Visit Ontario’s website for water conservation tips to protect shorelines and beaches as well as water-saving tips for your lawn and garden, around your home and specifically for kids.

Strengthening Municipal Infrastructure Planning

The Municipal Infrastructure Strategy which was released in August 2012 builds on the key principles of Building Together, the province’s long-term infrastructure plan.

My ministry will engage stakeholders in considering options for municipal water sustainability plans and performance indicators as well as developing tools for municipal water asset management that align with Building Together requirements.

The requirement for long-term asset management by municipalities is a cornerstone of the Municipal Infrastructure Strategy. Municipalities seeking provincial capital funding are required to demonstrate how their proposed project fits within a comprehensive asset management plan.

Through the Municipal Infrastructure Investment Initiative, Ontario is providing nearly $90 million to address critical projects and up to $9 million to help municipalities prepare asset management plans.

Ontario is providing an additional $100 million through its Small, Rural and Northern Municipal Infrastructure Fund, for critical road, bridge, water and wastewater projects and to support the development and implementation of asset management plans in the smallest municipalities.

Steady progress has been made in assisting municipalities with long-term water infrastructure planning through capacity building, knowledge transfer and incentive funding.

Since its launch in April 2011, the Showcasing Water Innovation program has funded 32 projects with a value of nearly $50 million in Ontario’s cities, towns and First Nations communities. The new technologies, services and approaches developed through these projects will help municipalities as they undertake sustainable municipal water infrastructure planning.

Innovative Water Management

The Water Opportunities Act enabled the establishment of the Water Technology Acceleration Project, better known as WaterTAP. WaterTAP supports research and commercialization of technologies in Ontario’s water sector.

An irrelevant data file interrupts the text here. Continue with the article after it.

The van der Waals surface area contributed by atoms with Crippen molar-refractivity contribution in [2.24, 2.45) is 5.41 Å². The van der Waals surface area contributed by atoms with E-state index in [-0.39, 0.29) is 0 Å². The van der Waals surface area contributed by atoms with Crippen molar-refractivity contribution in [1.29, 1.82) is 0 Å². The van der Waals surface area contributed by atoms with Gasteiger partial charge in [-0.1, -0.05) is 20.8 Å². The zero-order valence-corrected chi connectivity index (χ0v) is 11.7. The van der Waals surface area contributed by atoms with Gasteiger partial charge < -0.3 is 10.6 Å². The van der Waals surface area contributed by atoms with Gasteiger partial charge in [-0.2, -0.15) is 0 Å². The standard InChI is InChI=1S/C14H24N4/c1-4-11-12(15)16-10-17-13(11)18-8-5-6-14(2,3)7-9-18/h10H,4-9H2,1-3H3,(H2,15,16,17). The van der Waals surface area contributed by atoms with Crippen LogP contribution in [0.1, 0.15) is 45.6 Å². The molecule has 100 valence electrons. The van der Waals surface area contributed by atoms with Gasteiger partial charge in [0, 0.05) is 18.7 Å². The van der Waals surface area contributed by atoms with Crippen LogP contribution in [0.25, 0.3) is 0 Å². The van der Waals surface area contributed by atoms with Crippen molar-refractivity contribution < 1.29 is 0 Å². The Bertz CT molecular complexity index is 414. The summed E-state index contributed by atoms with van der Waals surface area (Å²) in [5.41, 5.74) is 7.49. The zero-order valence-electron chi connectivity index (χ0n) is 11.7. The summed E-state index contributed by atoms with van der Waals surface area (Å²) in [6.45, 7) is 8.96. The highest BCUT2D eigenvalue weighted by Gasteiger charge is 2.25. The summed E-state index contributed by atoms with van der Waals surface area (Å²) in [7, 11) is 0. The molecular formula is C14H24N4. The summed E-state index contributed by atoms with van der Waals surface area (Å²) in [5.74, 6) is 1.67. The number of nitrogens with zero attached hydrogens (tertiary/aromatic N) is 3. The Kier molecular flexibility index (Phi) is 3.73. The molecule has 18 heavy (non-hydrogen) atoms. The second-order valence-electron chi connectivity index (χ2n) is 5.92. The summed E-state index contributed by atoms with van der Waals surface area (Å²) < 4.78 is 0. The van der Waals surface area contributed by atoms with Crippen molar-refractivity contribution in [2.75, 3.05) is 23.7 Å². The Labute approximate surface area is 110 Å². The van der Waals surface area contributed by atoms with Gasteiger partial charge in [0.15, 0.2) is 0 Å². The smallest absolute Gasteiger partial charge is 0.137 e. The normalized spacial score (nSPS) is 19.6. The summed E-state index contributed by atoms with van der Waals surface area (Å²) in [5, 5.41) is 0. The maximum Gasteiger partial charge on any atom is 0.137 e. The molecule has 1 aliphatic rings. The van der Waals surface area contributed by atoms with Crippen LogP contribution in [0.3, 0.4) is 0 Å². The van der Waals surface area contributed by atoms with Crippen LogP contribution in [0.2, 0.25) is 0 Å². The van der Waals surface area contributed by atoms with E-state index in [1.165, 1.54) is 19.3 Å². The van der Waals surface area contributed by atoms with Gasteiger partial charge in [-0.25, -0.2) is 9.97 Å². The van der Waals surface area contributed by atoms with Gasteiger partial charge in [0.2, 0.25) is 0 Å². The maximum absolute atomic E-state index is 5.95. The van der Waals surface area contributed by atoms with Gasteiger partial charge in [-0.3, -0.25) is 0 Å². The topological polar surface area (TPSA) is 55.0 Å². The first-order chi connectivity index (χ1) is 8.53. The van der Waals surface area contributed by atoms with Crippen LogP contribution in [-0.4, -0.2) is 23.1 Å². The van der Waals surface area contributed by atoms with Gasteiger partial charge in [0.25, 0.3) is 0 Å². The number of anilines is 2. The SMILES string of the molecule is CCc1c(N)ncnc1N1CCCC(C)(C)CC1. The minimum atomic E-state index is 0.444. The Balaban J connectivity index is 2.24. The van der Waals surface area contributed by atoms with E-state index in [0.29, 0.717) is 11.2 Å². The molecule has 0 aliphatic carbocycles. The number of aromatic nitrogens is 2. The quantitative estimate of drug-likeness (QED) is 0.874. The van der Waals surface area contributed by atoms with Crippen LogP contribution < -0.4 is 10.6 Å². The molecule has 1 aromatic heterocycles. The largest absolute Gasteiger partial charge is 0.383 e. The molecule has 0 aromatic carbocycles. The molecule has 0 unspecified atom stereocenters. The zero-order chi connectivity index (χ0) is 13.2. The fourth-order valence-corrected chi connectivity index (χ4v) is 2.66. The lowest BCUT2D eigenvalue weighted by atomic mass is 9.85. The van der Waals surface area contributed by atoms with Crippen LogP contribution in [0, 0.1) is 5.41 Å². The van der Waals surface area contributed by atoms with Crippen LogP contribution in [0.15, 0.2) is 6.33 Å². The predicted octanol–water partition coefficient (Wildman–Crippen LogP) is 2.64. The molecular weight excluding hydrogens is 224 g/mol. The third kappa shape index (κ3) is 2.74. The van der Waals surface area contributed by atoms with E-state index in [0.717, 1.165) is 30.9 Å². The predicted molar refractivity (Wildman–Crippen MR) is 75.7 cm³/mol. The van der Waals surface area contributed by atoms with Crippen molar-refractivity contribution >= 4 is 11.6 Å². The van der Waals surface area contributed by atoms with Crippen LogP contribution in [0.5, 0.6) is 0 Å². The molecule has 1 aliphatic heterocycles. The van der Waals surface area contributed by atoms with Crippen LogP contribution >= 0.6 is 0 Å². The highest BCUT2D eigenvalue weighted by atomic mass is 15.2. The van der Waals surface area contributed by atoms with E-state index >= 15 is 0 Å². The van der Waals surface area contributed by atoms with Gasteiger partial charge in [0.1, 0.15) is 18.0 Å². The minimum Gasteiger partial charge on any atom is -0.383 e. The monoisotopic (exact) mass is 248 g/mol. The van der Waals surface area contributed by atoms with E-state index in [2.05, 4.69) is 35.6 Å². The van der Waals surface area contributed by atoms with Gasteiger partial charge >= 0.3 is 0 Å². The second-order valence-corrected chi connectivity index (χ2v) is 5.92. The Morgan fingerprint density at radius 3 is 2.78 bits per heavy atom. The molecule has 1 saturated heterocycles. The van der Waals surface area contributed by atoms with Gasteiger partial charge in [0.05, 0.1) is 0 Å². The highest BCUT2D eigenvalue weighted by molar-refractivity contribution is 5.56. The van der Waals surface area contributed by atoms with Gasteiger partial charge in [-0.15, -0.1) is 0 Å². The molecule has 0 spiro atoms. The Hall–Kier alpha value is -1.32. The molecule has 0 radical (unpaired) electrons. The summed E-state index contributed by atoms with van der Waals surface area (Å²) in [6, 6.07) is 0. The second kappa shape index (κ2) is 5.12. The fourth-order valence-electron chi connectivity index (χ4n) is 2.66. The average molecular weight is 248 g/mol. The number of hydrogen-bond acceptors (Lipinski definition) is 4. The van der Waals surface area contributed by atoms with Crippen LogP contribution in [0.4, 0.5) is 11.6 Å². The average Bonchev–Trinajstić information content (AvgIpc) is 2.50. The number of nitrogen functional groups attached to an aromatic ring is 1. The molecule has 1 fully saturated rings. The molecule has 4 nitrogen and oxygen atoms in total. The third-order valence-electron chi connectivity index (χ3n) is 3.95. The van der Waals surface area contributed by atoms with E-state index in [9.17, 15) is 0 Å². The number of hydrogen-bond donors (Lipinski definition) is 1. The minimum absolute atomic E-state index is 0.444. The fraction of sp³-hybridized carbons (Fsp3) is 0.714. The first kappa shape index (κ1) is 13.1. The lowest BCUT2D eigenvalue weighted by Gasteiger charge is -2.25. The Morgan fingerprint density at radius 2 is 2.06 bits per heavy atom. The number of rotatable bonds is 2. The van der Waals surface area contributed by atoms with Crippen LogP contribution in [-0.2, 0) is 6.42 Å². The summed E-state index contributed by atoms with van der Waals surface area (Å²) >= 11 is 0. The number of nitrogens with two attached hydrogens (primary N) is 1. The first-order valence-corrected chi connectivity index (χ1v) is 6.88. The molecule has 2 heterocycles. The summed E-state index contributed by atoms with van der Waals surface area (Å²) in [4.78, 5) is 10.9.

WaterTAP is a key component of the Water Opportunities Act. More than 300 members of Ontario’s water community participated in WaterTAP’s Innovation in Action forum held in February 2013. The event focused on ways to move from innovation to commercial application and was an opportunity to share big ideas for building a stronger Ontario.

In addition to my ministry’s efforts to promote the local water industry, the Ontario Clean Water Agency is establishing relationships with a number of organizations within Ontario, across North America and around the world to share resources and develop opportunities for innovation and business partnerships that promote Ontario’s water technologies to a broader market.

For example, the Ontario Clean Water Agency is assisting entrepreneurs to pilot their innovative products and services under real operating conditions. The Agency has also established relationships with Mekorot, the international water utility in Israel, to share best practices for operating water and wastewater facilities, and to promote Ontario products and services.

The Southern Ontario Water Consortium is creating a platform for turning water ideas into water innovations through research, development, testing and demonstration of technologies and solutions to water problems in real world environments. For more information, visit the Southern Ontario Water Consortium website.

The Walkerton Clean Water Centre’s Technology Demonstration Facility supports research to assess possible improvements for drinking water treatment processes. For more information on this topic, visit the Walkerton Clean Water Centre website.

Town of Moosonee Advanced Water Metering

According to an Environment Canada survey in 2009, Canadian municipalities which do not meter any households on their water system use an average of 65 per cent more water per person than municipalities which meter all households on their water system.